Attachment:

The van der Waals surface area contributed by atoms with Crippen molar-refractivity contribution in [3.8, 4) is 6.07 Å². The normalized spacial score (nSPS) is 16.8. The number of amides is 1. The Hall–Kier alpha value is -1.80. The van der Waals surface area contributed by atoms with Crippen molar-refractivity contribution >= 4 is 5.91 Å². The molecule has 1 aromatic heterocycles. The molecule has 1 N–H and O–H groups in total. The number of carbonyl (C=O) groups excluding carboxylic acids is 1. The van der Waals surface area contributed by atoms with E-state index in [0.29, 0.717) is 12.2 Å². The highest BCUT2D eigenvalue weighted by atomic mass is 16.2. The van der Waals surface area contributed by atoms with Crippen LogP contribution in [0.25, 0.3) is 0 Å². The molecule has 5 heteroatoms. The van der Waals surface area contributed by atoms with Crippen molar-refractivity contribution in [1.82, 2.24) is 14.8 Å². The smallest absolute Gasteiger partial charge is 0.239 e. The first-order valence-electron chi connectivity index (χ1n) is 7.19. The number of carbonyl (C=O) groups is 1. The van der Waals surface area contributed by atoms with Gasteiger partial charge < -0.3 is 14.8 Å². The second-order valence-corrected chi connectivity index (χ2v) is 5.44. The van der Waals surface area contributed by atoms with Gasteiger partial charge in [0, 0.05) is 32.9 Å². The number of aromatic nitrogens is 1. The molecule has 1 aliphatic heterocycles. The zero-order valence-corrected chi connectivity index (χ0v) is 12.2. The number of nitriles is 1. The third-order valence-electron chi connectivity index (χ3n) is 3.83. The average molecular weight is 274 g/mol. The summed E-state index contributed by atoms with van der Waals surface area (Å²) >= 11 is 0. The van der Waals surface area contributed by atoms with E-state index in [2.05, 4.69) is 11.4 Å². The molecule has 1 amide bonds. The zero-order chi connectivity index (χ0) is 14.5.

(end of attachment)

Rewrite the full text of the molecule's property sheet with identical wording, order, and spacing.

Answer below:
The van der Waals surface area contributed by atoms with Crippen molar-refractivity contribution in [3.8, 4) is 6.07 Å². The normalized spacial score (nSPS) is 16.8. The number of amides is 1. The Hall–Kier alpha value is -1.80. The van der Waals surface area contributed by atoms with Crippen molar-refractivity contribution >= 4 is 5.91 Å². The molecule has 1 aromatic heterocycles. The molecule has 1 N–H and O–H groups in total. The number of carbonyl (C=O) groups excluding carboxylic acids is 1. The van der Waals surface area contributed by atoms with E-state index in [0.29, 0.717) is 12.2 Å². The highest BCUT2D eigenvalue weighted by atomic mass is 16.2. The van der Waals surface area contributed by atoms with Crippen LogP contribution in [0.25, 0.3) is 0 Å². The molecule has 5 heteroatoms. The van der Waals surface area contributed by atoms with Crippen molar-refractivity contribution in [1.82, 2.24) is 14.8 Å². The smallest absolute Gasteiger partial charge is 0.239 e. The first-order valence-electron chi connectivity index (χ1n) is 7.19. The number of carbonyl (C=O) groups is 1. The van der Waals surface area contributed by atoms with Gasteiger partial charge < -0.3 is 14.8 Å². The second-order valence-corrected chi connectivity index (χ2v) is 5.44. The van der Waals surface area contributed by atoms with Gasteiger partial charge in [0, 0.05) is 32.9 Å². The number of aromatic nitrogens is 1. The molecule has 1 aliphatic heterocycles. The zero-order valence-corrected chi connectivity index (χ0v) is 12.2. The number of nitriles is 1. The third-order valence-electron chi connectivity index (χ3n) is 3.83. The average molecular weight is 274 g/mol. The summed E-state index contributed by atoms with van der Waals surface area (Å²) >= 11 is 0. The van der Waals surface area contributed by atoms with E-state index in [2.05, 4.69) is 11.4 Å². The molecule has 1 amide bonds. The zero-order chi connectivity index (χ0) is 14.5.